Step 1: Understand Your Options

Buying a Franchise vs An Independent Business – What to Consider

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Buying a Franchise vs An Independent Business – What to Consider

Buying a Franchise vs An Independent Business

Bob House is the President for, and

Buying a business or a franchise is a big decision. There are many options to choose from within a wide range of industries. Your choices can include an established independent business, an existing franchise, or a brand new franchise to be the first in your local area. Either way, there are many factors to consider and you need to understand the pros and cons of each type of business.

Whether you have your eye on a popular franchise concept, or are considering an independent established business, you want it to be successful, and you want to reduce any risk. After all, if you are potentially committing your life savings, you want to buy a business that not only meets your financial goals, but also suits your skills, experience and personal lifestyle.

Option 1: Buying an Independent Business

Buying any type of established business already has many advantages, including existing cash flow, an established customer base, trained employees, inventory, and more. However, when you delve deeper and add franchise consideration to the mix, you might want to examine both the upside and downsides of owning an independent business against a franchise model.


  • Autonomy in decision-making
  • Predictable costs (i.e. no ongoing fees to a corporation)
  • No royalty fees due


  • No economies of scale for supplies and services
  • Limited brand recognition for smaller operations
  • No corporate leadership knowhow to reach out to for operational support

Option 2: Opening a New Franchise

If you choose to open a new franchise location, the business concept has already been proven. Depending on the franchise, in some cases the concept has been proven many times over. Perhaps it has been proven thousands of times over with thousands of locations, if there are many units in operation.

In other cases, you may get in on the ground floor where the concept is relatively new; you may even get a discount on your franchising fee in exchange for pioneering a new franchise concept. However, you are taking on more risk, given that the concept has a shorter history and limited track record.

Though you are opening a franchise, it’s important to know that you are still involved in a somewhat new undertaking. Other franchise units may be successful, but with new factors like a new owner, management team and perhaps location there’s still the potential for problems and even business failure.


  • A proven business model that has been refined over several iterations (especially for popular, widespread franchises)
  • Brand recognition
  • Improved economies of scale for supplies and services
  • Corporate support and backing


  • Costly franchise fees and initial investment
  • Ongoing royalty fees
  • Limited autonomy to make certain business decisions
  • No freedom to change products or services
  • Risks associated with new location, owner and management team

Option 3: Buying an Existing Franchise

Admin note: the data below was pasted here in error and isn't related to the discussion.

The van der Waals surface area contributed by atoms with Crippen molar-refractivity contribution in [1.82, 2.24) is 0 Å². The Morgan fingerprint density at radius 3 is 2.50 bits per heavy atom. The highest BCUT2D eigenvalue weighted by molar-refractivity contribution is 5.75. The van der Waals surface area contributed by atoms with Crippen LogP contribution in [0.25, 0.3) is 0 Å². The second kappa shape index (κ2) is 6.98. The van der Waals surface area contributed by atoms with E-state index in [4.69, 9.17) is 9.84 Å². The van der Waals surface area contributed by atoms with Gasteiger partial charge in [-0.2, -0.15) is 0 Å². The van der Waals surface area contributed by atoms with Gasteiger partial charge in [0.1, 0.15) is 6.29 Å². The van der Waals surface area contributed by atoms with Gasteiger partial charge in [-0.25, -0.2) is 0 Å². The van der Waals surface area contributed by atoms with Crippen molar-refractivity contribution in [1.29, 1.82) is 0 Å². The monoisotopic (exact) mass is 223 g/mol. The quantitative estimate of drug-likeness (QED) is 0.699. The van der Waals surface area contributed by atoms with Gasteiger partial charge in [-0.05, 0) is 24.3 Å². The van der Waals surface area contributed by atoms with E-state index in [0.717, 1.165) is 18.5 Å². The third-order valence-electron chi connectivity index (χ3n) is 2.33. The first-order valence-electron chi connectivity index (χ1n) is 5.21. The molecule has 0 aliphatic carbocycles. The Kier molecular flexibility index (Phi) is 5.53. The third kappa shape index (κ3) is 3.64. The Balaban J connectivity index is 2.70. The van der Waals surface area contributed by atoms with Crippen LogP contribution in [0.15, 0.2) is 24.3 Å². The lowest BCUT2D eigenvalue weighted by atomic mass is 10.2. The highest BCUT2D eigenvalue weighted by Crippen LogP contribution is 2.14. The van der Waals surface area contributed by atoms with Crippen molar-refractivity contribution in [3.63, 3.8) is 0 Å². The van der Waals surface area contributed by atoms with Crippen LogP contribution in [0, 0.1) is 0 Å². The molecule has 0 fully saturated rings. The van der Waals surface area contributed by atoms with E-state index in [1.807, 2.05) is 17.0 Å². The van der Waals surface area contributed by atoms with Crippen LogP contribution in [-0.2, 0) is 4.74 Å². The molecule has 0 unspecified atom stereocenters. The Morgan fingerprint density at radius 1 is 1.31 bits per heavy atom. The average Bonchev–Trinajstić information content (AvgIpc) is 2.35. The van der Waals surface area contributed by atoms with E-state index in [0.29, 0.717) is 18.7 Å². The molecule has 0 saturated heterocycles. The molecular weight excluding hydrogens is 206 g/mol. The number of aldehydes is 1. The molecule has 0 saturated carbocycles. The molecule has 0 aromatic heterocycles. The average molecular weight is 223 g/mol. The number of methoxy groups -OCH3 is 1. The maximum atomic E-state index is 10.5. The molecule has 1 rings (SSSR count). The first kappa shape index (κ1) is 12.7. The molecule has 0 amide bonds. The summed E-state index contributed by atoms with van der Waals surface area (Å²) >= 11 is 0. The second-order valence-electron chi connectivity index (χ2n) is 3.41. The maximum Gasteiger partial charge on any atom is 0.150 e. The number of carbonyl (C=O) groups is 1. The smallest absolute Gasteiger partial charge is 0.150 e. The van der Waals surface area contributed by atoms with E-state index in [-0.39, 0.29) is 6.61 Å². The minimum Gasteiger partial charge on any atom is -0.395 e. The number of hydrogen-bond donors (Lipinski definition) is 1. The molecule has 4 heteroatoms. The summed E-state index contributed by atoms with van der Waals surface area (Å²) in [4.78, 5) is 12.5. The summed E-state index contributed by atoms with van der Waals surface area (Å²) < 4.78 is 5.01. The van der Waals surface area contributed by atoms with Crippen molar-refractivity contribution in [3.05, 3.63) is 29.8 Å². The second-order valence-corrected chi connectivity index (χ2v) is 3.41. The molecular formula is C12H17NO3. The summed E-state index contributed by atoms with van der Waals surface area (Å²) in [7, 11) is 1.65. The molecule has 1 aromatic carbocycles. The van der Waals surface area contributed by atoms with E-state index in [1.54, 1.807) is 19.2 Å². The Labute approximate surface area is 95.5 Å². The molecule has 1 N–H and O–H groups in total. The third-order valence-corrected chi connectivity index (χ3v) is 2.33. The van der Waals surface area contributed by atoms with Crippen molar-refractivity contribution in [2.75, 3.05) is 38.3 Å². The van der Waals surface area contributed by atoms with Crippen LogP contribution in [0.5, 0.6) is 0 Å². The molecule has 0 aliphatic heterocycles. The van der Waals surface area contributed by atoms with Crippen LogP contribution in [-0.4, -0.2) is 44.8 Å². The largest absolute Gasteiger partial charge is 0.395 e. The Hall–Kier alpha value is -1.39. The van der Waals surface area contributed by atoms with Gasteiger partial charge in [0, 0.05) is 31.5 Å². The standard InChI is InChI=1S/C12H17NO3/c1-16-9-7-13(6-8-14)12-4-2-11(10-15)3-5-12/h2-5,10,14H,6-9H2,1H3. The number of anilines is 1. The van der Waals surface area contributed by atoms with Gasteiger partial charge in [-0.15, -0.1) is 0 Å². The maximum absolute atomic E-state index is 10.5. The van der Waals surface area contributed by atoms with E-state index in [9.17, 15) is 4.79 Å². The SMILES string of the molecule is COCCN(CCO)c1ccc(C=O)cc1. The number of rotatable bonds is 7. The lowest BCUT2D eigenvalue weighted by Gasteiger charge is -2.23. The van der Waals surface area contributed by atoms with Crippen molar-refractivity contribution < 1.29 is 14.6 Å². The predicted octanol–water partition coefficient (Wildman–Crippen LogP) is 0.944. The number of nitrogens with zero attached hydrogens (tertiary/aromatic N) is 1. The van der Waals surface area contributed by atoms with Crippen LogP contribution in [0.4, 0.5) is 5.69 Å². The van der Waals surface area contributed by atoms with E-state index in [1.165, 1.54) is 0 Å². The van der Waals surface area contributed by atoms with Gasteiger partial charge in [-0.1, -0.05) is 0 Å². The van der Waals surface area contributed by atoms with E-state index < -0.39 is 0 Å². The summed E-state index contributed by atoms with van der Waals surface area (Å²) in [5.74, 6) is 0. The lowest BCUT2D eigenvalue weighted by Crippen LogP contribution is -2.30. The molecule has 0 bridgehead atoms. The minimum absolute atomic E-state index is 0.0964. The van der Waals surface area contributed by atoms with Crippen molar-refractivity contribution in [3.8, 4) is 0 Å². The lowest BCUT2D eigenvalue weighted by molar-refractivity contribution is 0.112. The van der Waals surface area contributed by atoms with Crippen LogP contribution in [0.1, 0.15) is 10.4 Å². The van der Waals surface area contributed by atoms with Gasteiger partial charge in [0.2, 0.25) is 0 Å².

With this option, you could have the best of both the franchise and existing (independent) business world. You’ll get the benefit of not having to go through the growing pains of starting new, plus access to a corporate support system that can help you if you run into issues operating your newly acquired franchise unit.

Additionally, taking over an existing franchise may give you some negotiating options with the existing owner. If they’ve fulfilled all the obligations of their agreement contractually and financially with their franchisor, there may be flexibility to negotiate terms like owner-financing, down payment, etc. in a way that maximizes your initial investment.


  • Established customer base
  • Existing cash flows
  • Proven track record for a franchise concept
  • Corporate support system


  • Potential to inherit franchise problems or “bad-standing” status with franchisor
  • Buyers responsible for franchise transfer fee
  • Recurring royalty fees
  • Limited autonomy to make certain business decisions

Buying a franchise doesn’t guarantee success, but it’s not a bad option to consider, especially if you are open to buying an existing franchise from an owner who’s already made headway in establishing the franchise concept in its current location.

Whether you choose to buy an independent business or a franchise, you need to judge each potential acquisition on its own merits. In any case, be sure to do plenty of research on each option. You can start your research by obtaining a copy of the BizBuySell Guide to Buying a Small Business for more information. Then, check out BizBuySell to search for existing business or franchise opportunities.

Next Step: Find the Right Business to Buy

Bob House is the President for, and
Bob regularly writes about small business transaction trends and best practices, including case studies on the real people that have successfully navigated the purchase or sale of their own business. Bob is a seasoned digital marketer with a high level of insight into small businesses and their operations, having owned and grown small businesses throughout his career.